Epson WorkForce 845 review
By Jon L. Jacobi | PC World | Published: 17:57, 07 February 2012
The Epson WorkForce 845 colour inkjet multifunction printer has a lot going for it. In particular, its above-average capacity and paper handling, top-notch performance, and very good output will fulfill the needs of a small office or home office well. A few setup and interface miscues are all that stand between this product and SOHO nirvana.
Paper handling on the WorkForce 845 includes a generous 500 sheets of capacity (split between two 250-sheet stacked trays), automatic duplexing, and automatic two-sided scans of documents placed in its 30-sheet ADF. Duplexing is fully supported on the Mac, as well. The scanner is letter/A4-size, and the lid telescopes almost a full inch - after a solid tug. Looking for full legal-size support? The HP Officejet Pro 8600 Plus has a legal-size platen (and a higher purchase price).
The WorkForce 845 processes plain-paper documents in a hurry. In our tests, text at default settings printed at 11.5 pages per minute on the PC and 11.3 ppm on the Mac - far faster than the average. Our snapshot-size photos printed to plain paper at an outstanding 5 ppm, though they slowed to a rate of only 0.9 ppm on glossy photo paper. Printing letter-size glossy photos on the Mac proceeded at a middling 0.4 ppm, and scan times were about average.
Though fast, the WorkForce 845 produces output that appears anything but hasty. At standard settings, text looks black and sharp. When you choose the slower (and more ink-intensive) "fine" mode, the results are nearly laserlike. Colour graphics printed to plain paper are exceptionally accurate, and closer than usual to the quality of their glossy-paper counterparts. Said glossy-paper photo prints have a slightly cool colour temperature (and an ever-so-slightly pink bent) but show exceptional detail. Overall, subjects have a bright but realistic appearance. Epson's printers also feature economy and fast-economy print modes that accelerate print speed and can save on ink costs, at the expense of print quality.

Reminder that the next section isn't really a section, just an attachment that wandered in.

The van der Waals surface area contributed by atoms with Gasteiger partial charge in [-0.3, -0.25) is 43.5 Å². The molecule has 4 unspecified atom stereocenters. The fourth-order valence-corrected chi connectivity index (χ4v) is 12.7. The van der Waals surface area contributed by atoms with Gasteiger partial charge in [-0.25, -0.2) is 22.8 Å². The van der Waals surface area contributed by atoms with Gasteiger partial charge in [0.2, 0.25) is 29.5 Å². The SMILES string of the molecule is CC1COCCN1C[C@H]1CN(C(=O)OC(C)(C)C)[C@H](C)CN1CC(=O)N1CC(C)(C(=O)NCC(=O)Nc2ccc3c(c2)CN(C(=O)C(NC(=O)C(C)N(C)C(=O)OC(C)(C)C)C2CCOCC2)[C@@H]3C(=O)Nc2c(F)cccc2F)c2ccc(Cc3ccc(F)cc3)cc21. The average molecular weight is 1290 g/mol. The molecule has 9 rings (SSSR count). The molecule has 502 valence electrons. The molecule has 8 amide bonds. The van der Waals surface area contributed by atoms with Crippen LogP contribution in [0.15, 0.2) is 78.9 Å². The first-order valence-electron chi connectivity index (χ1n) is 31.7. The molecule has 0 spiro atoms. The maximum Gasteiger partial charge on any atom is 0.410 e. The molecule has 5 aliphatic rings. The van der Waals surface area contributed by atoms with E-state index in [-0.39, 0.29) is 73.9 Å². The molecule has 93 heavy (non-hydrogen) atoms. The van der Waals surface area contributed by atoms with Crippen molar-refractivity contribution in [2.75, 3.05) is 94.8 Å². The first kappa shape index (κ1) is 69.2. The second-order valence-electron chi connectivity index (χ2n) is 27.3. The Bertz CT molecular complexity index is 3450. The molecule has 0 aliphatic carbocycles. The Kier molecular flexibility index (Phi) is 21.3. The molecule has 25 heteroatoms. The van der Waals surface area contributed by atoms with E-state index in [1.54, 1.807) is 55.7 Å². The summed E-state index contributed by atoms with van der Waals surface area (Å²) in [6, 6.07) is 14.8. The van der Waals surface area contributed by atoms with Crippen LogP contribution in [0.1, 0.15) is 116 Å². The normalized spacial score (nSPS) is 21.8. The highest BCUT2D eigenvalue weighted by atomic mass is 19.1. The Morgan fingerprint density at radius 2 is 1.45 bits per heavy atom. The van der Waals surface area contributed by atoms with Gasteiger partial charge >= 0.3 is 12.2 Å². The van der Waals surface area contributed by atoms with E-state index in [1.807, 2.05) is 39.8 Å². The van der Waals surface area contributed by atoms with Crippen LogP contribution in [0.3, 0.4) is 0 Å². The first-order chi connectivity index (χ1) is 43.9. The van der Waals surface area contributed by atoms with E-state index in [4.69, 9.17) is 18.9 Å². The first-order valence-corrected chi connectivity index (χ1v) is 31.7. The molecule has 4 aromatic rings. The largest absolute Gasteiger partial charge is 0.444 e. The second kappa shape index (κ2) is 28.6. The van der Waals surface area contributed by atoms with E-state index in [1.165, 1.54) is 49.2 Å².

The WorkForce 845 is nonconformist in one good way, shipping with Epson's extra-high-capacity cartridges (model 127), a 945-page black and 755-page cyan, magenta, and yellow. Few inkjets offer anywhere as many pages right out of the box. Replacing those cartridges will set you back around £29.99 for the black and £20.99 apiece for the colours. We recommend that you replace spent cartridges with the same extra-high-capacity tanks, as the merely high-capacity (model 126) tanks are just average in cost.
The WorkForce 845’s other departures from the norm are less appealing. Why force users to select 'Change ink cartridges' from the Maintenance menu to move the ink carrier into position for removal? On most printers, that action transpires automatically when the user lifts the hood. In addition, the power button requires a nearly two-second press to cycle the unit on, yet the MFP reacts instantaneously to a power-off press; for most printers, it’s the other way around.
Another problem we rarely encounter with other printers is difficulty setting up push scanning - that is, initiating scans to a networked PC from the printer's control panel. This is a must-have capability in an office environment to avoid running back and forth between the PC and MFP to feed new documents. The WorkForce 845 fully supports push scans via USB, requiring no tweaking - but when we tested the unit via wireless, we had to add an exception for the Epson Event Manager software to the Windows Firewall manually, restart the PC, and then double-check that the exception stuck. And in our case, we had to redo the exception after the restart. You may simply elect to disable the Windows Firewall instead, though this move is dangerous unless your router has a firewall. Epson’s documentation on this process is vague.